9h-10h30 11h-12h30 16h30-17h30 18h00-19h00
Sun. Arrival to Cargèse
Mon. Lecture Lecture Lecture Lecture
Tue. Lecture Lecture Lecture Lecture
Wed. Lecture Lecture Poster
Thu. Lecture Lecture Lecture Lecture
Fri. Lecture Lecture Lecture Lecture
Sat. Departure from Cargèse

Speaker and lecture titles

Lecturer Title
Pr. Eric Akkermans Waves in mesoscopic complex media : Scattering, noise and information capacity
Pr. Claude Boccara Recent Advances in Optics
Pr. Hui Cao Complex Photonic Nanostructures and phenomena
Pr. Mathias Fink Time Reversal in Complex Media
Pr. Azriel Genack Modes and transmission eigenchannels in the photon localization transition
Pr. Georg Maret title
Dr. Allard Mosk Imperfect disordered optics
Pr. Nader Engheta IR Metatronics and Graphene Metamaterials
Pr. Philippe Lalanne Slow light propagation in photonic-crystal waveguides
Pr. John Page Anderson Localization of Ultrasonic Waves
Pr. John Pendry Transformation Optics at Optical Frequencies
Dr. Claire Prada Remarkable properties of elastic guided modes
Pr. José Sánchez-Dehesa Acoustic metamaterials with anisotropic dynamical mass density
Dr. Patrick Sebbah Random Lasing and nonlinear phenomena in disordered media
Dr. Anne Sentenac High Resolution Imaging in Optics
Pr. Ping Sheng Dynamic Mass Density and Acoustic Metamaterials
Pr. Changhuei Yang Optical phase conjugation and scattering correction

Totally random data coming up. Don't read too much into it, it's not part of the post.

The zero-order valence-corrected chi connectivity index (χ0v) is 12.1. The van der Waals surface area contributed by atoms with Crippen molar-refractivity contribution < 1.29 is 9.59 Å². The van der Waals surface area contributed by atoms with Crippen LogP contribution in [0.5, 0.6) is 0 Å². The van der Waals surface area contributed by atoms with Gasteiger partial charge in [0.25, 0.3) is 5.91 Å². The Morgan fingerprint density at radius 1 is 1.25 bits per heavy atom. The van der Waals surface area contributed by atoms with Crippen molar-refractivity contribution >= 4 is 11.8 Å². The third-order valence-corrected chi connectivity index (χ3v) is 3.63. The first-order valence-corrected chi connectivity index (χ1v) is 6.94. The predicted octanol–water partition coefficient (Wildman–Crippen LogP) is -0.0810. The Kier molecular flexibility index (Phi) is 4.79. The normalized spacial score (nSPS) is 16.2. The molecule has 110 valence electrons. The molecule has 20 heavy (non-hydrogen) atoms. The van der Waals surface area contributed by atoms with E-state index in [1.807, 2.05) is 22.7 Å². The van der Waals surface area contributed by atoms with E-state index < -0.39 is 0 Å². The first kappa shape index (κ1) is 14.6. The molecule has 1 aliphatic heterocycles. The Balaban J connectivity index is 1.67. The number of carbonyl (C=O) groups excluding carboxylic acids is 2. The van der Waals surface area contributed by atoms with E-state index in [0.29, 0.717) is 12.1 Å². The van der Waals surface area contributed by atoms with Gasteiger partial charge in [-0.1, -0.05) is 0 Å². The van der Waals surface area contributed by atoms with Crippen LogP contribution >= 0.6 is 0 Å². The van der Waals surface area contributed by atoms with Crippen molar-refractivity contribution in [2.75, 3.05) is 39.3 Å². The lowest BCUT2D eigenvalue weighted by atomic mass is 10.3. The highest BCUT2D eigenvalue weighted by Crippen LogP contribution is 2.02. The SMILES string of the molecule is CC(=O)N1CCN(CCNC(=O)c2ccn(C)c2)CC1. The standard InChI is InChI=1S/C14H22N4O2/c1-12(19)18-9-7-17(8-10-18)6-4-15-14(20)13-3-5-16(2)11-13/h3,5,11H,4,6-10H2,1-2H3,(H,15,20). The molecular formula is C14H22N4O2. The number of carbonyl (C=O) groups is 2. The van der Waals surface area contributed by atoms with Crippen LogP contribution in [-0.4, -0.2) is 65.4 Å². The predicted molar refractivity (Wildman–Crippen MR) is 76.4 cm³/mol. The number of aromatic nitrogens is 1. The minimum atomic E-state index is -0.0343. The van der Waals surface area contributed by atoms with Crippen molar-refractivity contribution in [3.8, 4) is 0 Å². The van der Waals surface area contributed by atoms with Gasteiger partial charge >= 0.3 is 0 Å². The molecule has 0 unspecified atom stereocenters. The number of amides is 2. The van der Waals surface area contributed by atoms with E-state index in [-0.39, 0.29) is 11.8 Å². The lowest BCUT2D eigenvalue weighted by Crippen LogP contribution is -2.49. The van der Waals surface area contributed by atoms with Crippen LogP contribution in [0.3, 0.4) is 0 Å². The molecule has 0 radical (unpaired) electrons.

Pr. Ping Sheng

Dynamic Mass Density and Acoustic Metamaterials

Dynamic mass density of a composite can differ from its static counterpart when there are relative motions between the components. Realizations of negative dynamic mass density composites and their theoretical underpinnings will be presented. The issue of liquid-solid composite mass density at the low frequency limit will also be addressed.

More details can be found in

PDF - 117.6 ko

Pr. Hui Cao

Complex Photonic Nanostructures and phenomena

Wave optics is an old field of physics that has experienced rapid advances lately. Thanks to modern nanofabrication technology, complex nanostructures such as photonic crystals and metamaterials can be fabricated. They display unusual optical properties and phenomena, e.g., photonic bandgaps, negative refractive index, optical magnetism and cloaking. In this talk, I will start with a brief introduction of the field of nanophotonics and then focus on our studies of photonic nanostructures of random morphology. I show how we can trap light in such structures to make random lasers. Next, learning from the color generation by nanostructures in bird feathers, we use short-range order to enhance light scattering and confinement in artificial nanostructures. Finally I will talk about our latest work on coherent perfect absorbers which can be considered as time-reversed lasers.